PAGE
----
So George Lois, the famous designer and art director who has taken credit for such groundbreaking campaigns of the Sixties Creative Revolution as “I Want My Maypo” and Volkswagen’s “Think Small” ad, hates Mad Men. In an interview in Playboy a few months back—an issue that, ironically, seems to be all about celebrating Mad Men and features a pictorial of one of the show’s minor players–Lois heaps disdain on the series.
Here, in part, is what Lois had to say:
Mad Men misrepresents the advertising industry by ignoring the revolution that changed the world of communications forever. That mortal sin of omission makes Mad Men a lie. Matthew Weiner, creator and show runner of Mad Men, rejects my opinion of his show…
The more I think and write about Mad Men, the more I take the show as a personal insult. So fuck you, Mad Men, you phony gray-flannel-suit, male-chauvinist, no-talent, WASP, white-shirted, racist, anti-Semitic Republican SOBs!
[Mad Men] is nothing more than a soap opera set in a glamorous office where stylish fools hump their appreciative, coiffured secretaries, suck up martinis and smoke themselves to death as they produce dumb, lifeless advertising – oblivious to the inspiring civil rights movement, the burgeoning women’s lib movement, the evil Vietnam war and other seismic events of the turbulent, roller-coaster 1960s that altered America forever.
The heroic movers and shakers of the Creative Revolution…bear no resemblance to the cast of characters on Mad Men.
This is not the first time I’ve heard Lois slam Mad Men. He’s been vocal about his hatred for the show since its first season. And he certainly has a right to his opinion. I mean, he lived it, man. He designed all those great Esquire covers, for goodness’ sake. He named Lean Cuisine and worked on the Jiffy Lube account. He never did any ads that might be considered sexist. Oh–wait. (Also: see the Chemstrand ad at the head of this post.) He certainly never recycled creative work. Oh–wait.
Lois has also, on more than one occasion, been accused of, shall we say, exaggerating his role in the creation of certain great campaigns, including Maypo and Volkswagen. So I suppose he knows whereof he speaks as far as lies are concerned.
But this is not about George Lois and his inflated opinion of himself. This is about George Lois crapping all over Mad Men. He takes the show as “a personal insult” and savages it for not paying attention to the times it allegedly recreates.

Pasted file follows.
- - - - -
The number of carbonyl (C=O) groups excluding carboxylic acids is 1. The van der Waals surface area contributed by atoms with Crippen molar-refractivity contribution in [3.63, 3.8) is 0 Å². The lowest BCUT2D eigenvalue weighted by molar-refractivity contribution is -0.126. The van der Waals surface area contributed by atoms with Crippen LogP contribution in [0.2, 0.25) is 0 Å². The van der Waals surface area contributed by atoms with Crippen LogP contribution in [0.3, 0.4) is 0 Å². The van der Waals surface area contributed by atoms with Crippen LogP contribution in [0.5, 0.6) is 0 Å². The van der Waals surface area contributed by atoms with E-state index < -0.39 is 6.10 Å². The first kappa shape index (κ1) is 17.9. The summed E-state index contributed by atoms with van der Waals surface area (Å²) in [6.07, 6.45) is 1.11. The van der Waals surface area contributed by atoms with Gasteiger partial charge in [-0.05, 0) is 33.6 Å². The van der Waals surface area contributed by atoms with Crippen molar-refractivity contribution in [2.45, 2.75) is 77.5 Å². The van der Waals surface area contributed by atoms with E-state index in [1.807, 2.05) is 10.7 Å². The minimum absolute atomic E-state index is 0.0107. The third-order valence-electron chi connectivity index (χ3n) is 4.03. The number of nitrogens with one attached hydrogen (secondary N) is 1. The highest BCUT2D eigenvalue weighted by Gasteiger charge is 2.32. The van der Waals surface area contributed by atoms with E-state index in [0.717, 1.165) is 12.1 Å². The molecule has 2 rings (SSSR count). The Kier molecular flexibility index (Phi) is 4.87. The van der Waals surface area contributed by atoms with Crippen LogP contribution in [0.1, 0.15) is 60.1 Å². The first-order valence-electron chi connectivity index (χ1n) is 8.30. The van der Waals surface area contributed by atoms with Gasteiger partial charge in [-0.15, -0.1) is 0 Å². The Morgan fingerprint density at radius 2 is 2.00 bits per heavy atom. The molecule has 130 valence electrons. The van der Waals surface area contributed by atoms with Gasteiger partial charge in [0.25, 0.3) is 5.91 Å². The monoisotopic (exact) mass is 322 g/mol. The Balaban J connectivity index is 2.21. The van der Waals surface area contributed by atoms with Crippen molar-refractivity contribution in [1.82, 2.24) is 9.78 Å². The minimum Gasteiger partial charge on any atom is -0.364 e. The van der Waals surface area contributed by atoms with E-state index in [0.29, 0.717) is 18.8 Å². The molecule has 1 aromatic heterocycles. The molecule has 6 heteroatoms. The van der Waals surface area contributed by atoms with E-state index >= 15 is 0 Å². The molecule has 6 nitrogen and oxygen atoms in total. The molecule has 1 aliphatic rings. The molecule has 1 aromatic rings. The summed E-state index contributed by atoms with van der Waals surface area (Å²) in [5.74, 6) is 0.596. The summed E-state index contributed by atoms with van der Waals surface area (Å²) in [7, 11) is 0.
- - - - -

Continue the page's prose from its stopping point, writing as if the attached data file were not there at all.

On that point, Lois has no leg to stand on. The times, they were a changin’ throughout Season 4. You could make a case that the entire season was about the women’s lib movement. Vietnam and civil rights were significant undercurrents, and Mad Men never played politics safely, never became moralistic or didactic. It’s all been handled with subtlety; the various characters’ reactions to the turbulence of the times has been a mixture of wonder and naivety and confusion. Perhaps Lois stopped watching before this season began.
(On that note, I will also plead guilty as to having read only snippets of Lois’s Playboy interview. I have not read the article in the magazine, nor have I looked at the pictures. The excerpt above comes from Monsters & Critics.)
As for anything else Lois has to say, I say, sheesh. Get over yourself, George.
Of course, Mad Men is a soap opera. But it’s a thoughtful and complicated and beautiful one. It’s not supposed to be an historical reenactment of the world of advertising in the Sixties. It’s a TV show, for crying out loud. To ding Mad Men for focusing on relationships and “misrepresenting the advertising industry” is to miss the point entirely. It’s like dinging Abraham Lincoln: Vampire Hunter for getting the facts wrong about Lincoln’s boyhood.
George Lois is a tough subject for me, it really is. I always say I’ve never heard of him. He wasn’t working when the show started, he wasn’t even interested in what year it was, and then there’s this man’s ego — I keep trying to remind people that he is not Jonas Salk. George Lois was really good at selling shit, and also, apparently, a big credit hog, according to the This American Life story.
Have you dealt with him?
They asked me to talk to him when the show was coming out, and I was like, “Sure,” and then it became very obvious that everybody who was from the period was like, “You don’t really want to — he’s the Tony Soprano of advertising. You do not want to owe him or cross his path — you do not want to be on his radar.”
Too bad. Too bad Lois couldn’t act with a little more grace in his old age. If nothing else, the man created some of the greatest magazine covers of all time. Hey–Mag Man. There’s a show idea.